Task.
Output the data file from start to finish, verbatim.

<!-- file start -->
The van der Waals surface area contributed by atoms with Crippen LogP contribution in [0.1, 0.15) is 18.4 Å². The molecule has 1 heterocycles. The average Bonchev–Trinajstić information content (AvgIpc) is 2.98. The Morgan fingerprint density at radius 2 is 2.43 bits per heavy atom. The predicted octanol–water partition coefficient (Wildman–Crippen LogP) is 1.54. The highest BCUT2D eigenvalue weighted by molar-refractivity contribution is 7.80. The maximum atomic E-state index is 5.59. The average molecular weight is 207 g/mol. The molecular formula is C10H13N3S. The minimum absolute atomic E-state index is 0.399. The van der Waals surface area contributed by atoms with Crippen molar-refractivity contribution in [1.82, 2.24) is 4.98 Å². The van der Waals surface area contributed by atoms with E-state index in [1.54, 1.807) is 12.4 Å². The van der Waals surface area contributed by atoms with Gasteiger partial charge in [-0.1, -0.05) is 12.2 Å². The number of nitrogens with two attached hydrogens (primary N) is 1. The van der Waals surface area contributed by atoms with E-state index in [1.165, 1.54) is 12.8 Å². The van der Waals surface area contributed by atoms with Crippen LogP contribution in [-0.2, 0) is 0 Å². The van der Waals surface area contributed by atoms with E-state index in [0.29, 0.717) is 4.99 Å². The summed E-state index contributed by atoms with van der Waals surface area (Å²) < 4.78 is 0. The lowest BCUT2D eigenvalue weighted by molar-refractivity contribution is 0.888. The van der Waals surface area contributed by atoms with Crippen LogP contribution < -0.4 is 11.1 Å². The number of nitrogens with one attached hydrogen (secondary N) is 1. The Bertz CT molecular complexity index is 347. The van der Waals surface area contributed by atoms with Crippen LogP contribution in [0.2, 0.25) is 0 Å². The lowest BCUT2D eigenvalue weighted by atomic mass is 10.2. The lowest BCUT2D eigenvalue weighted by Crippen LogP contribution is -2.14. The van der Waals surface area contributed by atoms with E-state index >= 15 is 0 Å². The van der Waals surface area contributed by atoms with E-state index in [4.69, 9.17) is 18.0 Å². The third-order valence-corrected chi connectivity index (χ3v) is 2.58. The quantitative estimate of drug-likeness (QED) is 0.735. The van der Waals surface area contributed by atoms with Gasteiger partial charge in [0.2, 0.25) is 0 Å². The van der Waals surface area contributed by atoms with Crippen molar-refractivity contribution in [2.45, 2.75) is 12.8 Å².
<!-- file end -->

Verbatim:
The van der Waals surface area contributed by atoms with Crippen LogP contribution in [0.1, 0.15) is 18.4 Å². The molecule has 1 heterocycles. The average Bonchev–Trinajstić information content (AvgIpc) is 2.98. The Morgan fingerprint density at radius 2 is 2.43 bits per heavy atom. The predicted octanol–water partition coefficient (Wildman–Crippen LogP) is 1.54. The highest BCUT2D eigenvalue weighted by molar-refractivity contribution is 7.80. The maximum atomic E-state index is 5.59. The average molecular weight is 207 g/mol. The molecular formula is C10H13N3S. The minimum absolute atomic E-state index is 0.399. The van der Waals surface area contributed by atoms with Crippen molar-refractivity contribution in [1.82, 2.24) is 4.98 Å². The van der Waals surface area contributed by atoms with E-state index in [1.54, 1.807) is 12.4 Å². The van der Waals surface area contributed by atoms with Gasteiger partial charge in [-0.1, -0.05) is 12.2 Å². The number of nitrogens with two attached hydrogens (primary N) is 1. The van der Waals surface area contributed by atoms with E-state index in [1.165, 1.54) is 12.8 Å². The van der Waals surface area contributed by atoms with Crippen LogP contribution in [-0.2, 0) is 0 Å². The van der Waals surface area contributed by atoms with E-state index in [0.29, 0.717) is 4.99 Å². The summed E-state index contributed by atoms with van der Waals surface area (Å²) < 4.78 is 0. The lowest BCUT2D eigenvalue weighted by molar-refractivity contribution is 0.888. The van der Waals surface area contributed by atoms with Crippen LogP contribution < -0.4 is 11.1 Å². The number of nitrogens with one attached hydrogen (secondary N) is 1. The Bertz CT molecular complexity index is 347. The van der Waals surface area contributed by atoms with Crippen LogP contribution in [0.2, 0.25) is 0 Å². The lowest BCUT2D eigenvalue weighted by atomic mass is 10.2. The lowest BCUT2D eigenvalue weighted by Crippen LogP contribution is -2.14. The van der Waals surface area contributed by atoms with E-state index >= 15 is 0 Å². The van der Waals surface area contributed by atoms with E-state index in [4.69, 9.17) is 18.0 Å². The third-order valence-corrected chi connectivity index (χ3v) is 2.58. The quantitative estimate of drug-likeness (QED) is 0.735. The van der Waals surface area contributed by atoms with Gasteiger partial charge in [0.2, 0.25) is 0 Å². The van der Waals surface area contributed by atoms with Crippen molar-refractivity contribution in [2.45, 2.75) is 12.8 Å².